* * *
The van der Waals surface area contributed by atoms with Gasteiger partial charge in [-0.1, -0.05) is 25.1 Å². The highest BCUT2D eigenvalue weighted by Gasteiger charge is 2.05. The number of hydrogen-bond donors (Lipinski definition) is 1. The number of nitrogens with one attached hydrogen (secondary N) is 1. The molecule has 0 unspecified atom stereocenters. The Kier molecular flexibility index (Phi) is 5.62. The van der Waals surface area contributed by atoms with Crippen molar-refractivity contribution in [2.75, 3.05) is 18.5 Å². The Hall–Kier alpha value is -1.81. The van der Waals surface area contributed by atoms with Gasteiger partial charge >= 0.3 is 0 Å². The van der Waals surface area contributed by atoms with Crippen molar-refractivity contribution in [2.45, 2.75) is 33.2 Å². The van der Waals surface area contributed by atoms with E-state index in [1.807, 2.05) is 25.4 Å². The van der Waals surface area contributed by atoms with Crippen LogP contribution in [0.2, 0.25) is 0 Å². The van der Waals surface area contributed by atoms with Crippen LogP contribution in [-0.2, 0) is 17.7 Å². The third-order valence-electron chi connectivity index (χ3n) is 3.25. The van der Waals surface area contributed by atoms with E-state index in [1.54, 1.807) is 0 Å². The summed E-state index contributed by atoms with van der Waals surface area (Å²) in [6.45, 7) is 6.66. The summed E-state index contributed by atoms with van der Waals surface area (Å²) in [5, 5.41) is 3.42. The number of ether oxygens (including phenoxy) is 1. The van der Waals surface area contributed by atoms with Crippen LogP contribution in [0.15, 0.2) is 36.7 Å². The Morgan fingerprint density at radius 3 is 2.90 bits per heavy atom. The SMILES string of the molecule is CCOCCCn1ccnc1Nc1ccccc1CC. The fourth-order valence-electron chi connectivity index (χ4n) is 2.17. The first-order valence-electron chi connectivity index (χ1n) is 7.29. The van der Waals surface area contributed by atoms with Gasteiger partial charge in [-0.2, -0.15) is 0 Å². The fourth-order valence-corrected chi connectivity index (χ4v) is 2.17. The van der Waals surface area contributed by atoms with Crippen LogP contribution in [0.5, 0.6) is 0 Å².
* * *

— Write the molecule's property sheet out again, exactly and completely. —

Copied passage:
The van der Waals surface area contributed by atoms with Gasteiger partial charge in [-0.1, -0.05) is 25.1 Å². The highest BCUT2D eigenvalue weighted by Gasteiger charge is 2.05. The number of hydrogen-bond donors (Lipinski definition) is 1. The number of nitrogens with one attached hydrogen (secondary N) is 1. The molecule has 0 unspecified atom stereocenters. The Kier molecular flexibility index (Phi) is 5.62. The van der Waals surface area contributed by atoms with Crippen molar-refractivity contribution in [2.75, 3.05) is 18.5 Å². The Hall–Kier alpha value is -1.81. The van der Waals surface area contributed by atoms with Gasteiger partial charge >= 0.3 is 0 Å². The van der Waals surface area contributed by atoms with Crippen molar-refractivity contribution in [2.45, 2.75) is 33.2 Å². The van der Waals surface area contributed by atoms with E-state index in [1.807, 2.05) is 25.4 Å². The van der Waals surface area contributed by atoms with Crippen LogP contribution in [0.2, 0.25) is 0 Å². The van der Waals surface area contributed by atoms with Crippen LogP contribution in [-0.2, 0) is 17.7 Å². The third-order valence-electron chi connectivity index (χ3n) is 3.25. The van der Waals surface area contributed by atoms with E-state index in [1.54, 1.807) is 0 Å². The summed E-state index contributed by atoms with van der Waals surface area (Å²) in [6.45, 7) is 6.66. The summed E-state index contributed by atoms with van der Waals surface area (Å²) in [5, 5.41) is 3.42. The number of ether oxygens (including phenoxy) is 1. The van der Waals surface area contributed by atoms with Crippen LogP contribution in [0.15, 0.2) is 36.7 Å². The Morgan fingerprint density at radius 3 is 2.90 bits per heavy atom. The SMILES string of the molecule is CCOCCCn1ccnc1Nc1ccccc1CC. The fourth-order valence-electron chi connectivity index (χ4n) is 2.17. The first-order valence-electron chi connectivity index (χ1n) is 7.29. The van der Waals surface area contributed by atoms with Gasteiger partial charge in [-0.2, -0.15) is 0 Å². The fourth-order valence-corrected chi connectivity index (χ4v) is 2.17. The van der Waals surface area contributed by atoms with Crippen LogP contribution in [0.5, 0.6) is 0 Å².